The next single, the goodhumored ‘Work In Progress’ got to #3. It is a Brad Paisley-style, semi-spoken, humorous admission of a man’s failings notable for its self-deprecating charm. #2 hit ‘That’d Be Alright’, written by Mark D Sanders, Tim Nichols and Tia Sillers, is pleasant enough filler, but not very substantial. It seems all the more banal being sequenced immediately after ‘Where Were You?’

Alan had joined George Strait on the controversial #1 hit ‘Murder On Music Row’, and he recruited Strait as duet partner again, for the more conventional ‘Designated Drinker’. It’s always a pleasure to hear George, but the song’s story of the protagonists both drinking away their respective heartbreak and in need of a friend to get home is not fully realized as a duet – perhaps it needs an additional verse showing the guys high and dry without anyone to drive them both home. The track was not formally released as a single, but the star power gained it some unsolicited airplay.

I like ‘The Sounds’, a regretful admission from a man left in devastated near-silence as he faces up to the fact that his wife has left him, realizing his mistakes too late, set to a very pretty melody:

I can hear the things I did wrong
I can hear her thoughts
By looking in her eyes
I can hear all the times she cried

I can hear the memories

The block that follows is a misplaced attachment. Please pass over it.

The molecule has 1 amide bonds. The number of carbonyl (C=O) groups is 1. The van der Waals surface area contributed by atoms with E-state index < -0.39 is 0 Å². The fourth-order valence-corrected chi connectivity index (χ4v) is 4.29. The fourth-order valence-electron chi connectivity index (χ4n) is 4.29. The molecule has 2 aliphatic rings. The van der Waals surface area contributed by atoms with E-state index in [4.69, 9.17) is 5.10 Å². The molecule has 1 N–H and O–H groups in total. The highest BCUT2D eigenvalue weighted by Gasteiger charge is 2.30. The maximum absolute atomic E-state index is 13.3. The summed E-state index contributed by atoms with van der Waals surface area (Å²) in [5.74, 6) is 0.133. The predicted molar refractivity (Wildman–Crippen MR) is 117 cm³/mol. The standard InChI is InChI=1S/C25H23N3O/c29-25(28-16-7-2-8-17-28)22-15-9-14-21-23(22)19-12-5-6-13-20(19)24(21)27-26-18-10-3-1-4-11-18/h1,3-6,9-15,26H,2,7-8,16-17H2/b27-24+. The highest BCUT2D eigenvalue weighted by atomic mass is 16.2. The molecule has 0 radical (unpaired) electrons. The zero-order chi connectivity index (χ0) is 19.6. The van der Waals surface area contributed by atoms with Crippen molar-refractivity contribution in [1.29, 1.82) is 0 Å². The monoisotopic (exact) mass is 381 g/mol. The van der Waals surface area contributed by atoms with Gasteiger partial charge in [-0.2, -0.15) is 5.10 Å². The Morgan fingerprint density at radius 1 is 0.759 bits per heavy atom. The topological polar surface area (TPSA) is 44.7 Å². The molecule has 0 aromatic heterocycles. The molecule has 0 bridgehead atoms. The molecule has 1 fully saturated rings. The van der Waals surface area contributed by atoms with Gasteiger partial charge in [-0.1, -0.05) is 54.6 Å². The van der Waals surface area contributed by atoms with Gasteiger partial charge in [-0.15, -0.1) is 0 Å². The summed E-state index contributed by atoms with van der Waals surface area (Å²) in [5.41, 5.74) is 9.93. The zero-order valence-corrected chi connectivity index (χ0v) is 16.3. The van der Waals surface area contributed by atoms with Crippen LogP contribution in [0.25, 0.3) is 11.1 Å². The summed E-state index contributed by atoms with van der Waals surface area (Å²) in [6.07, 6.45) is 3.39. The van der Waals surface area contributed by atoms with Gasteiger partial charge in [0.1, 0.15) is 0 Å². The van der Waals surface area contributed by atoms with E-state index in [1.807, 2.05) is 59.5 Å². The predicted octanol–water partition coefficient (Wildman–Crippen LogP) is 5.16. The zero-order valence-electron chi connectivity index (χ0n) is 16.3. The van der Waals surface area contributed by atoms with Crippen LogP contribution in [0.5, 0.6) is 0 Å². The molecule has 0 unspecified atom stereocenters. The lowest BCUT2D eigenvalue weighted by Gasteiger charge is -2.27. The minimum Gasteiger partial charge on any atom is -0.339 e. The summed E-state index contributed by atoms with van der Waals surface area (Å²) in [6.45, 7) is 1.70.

As they echo off the wall
Falling from the pictures down the hall
I can hear regret building up inside of me
I can hear all the things I could not see

Those are the sounds of a woman leaving
Stronger than the wind in a willow tree
Those are the sounds of a heart breaking
You can’t hear it
But the noise is killing me

Just as good is ‘Bring On The Night’, a co-write with Charlie Craig and Keith Stegall, which surprisingly has a 1987 copyright date. It is a heartfelt ballad with a lovely tune paying tribute to the way married love can banish everyday problems, and it is hard to see why it fell through the cracks and was never included on any of Alan’s earlier albums, as it is a very attractive song. It was certainly worth bringing out of retirement for this album.

‘Once In A Lifetime Love’ and ‘When Love Comes Around’ are nice but not very memorable songs about the difficulty of securing true love. The first is well sung but a little impersonal with a faintly wistful feel; the second is more optimistic about the future.

The best of the three outside songs and one of my overall favorites is the very pretty but sad ‘A Little Bluer Than That’, written about lost love by Mark Irwin with Irene Kelley, who provides sweet harmonies, and has recorded her own outstanding version of the song. I also like Harley Allen and John Wayne Wiggins’ quirky ‘I Slipped And Fell In Love’. This is a good record with one track which elevates it to classic status.

Grade: A

You can listen to Drive on last.fm, with the exception of the live version of ‘Where Were You?’. The album is also widely available and you can get it at amazon.